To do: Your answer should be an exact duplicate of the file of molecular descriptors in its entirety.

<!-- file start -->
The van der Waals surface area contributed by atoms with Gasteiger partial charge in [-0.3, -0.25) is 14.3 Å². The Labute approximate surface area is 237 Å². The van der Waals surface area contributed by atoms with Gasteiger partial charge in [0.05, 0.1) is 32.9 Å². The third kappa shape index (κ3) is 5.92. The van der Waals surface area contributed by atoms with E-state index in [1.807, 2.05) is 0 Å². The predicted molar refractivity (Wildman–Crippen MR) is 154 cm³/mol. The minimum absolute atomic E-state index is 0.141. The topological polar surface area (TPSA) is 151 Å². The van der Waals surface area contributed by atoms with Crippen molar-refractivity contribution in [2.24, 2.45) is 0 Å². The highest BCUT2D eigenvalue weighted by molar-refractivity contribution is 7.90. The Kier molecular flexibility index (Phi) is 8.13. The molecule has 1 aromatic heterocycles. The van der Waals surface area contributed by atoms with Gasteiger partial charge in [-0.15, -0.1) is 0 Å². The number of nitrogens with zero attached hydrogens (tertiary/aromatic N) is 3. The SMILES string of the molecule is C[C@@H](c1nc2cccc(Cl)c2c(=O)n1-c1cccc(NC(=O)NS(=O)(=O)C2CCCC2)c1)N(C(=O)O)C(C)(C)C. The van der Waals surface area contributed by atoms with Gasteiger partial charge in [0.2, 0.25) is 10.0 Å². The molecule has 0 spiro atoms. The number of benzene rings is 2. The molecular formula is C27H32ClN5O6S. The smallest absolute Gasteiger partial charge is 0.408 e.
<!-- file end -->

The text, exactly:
The van der Waals surface area contributed by atoms with Gasteiger partial charge in [-0.3, -0.25) is 14.3 Å². The Labute approximate surface area is 237 Å². The van der Waals surface area contributed by atoms with Gasteiger partial charge in [0.05, 0.1) is 32.9 Å². The third kappa shape index (κ3) is 5.92. The van der Waals surface area contributed by atoms with E-state index in [1.807, 2.05) is 0 Å². The predicted molar refractivity (Wildman–Crippen MR) is 154 cm³/mol. The minimum absolute atomic E-state index is 0.141. The topological polar surface area (TPSA) is 151 Å². The van der Waals surface area contributed by atoms with Crippen molar-refractivity contribution in [2.24, 2.45) is 0 Å². The highest BCUT2D eigenvalue weighted by molar-refractivity contribution is 7.90. The Kier molecular flexibility index (Phi) is 8.13. The molecule has 1 aromatic heterocycles. The van der Waals surface area contributed by atoms with Gasteiger partial charge in [-0.15, -0.1) is 0 Å². The number of nitrogens with zero attached hydrogens (tertiary/aromatic N) is 3. The SMILES string of the molecule is C[C@@H](c1nc2cccc(Cl)c2c(=O)n1-c1cccc(NC(=O)NS(=O)(=O)C2CCCC2)c1)N(C(=O)O)C(C)(C)C. The van der Waals surface area contributed by atoms with Gasteiger partial charge in [0.2, 0.25) is 10.0 Å². The molecule has 0 spiro atoms. The number of benzene rings is 2. The molecular formula is C27H32ClN5O6S. The smallest absolute Gasteiger partial charge is 0.408 e.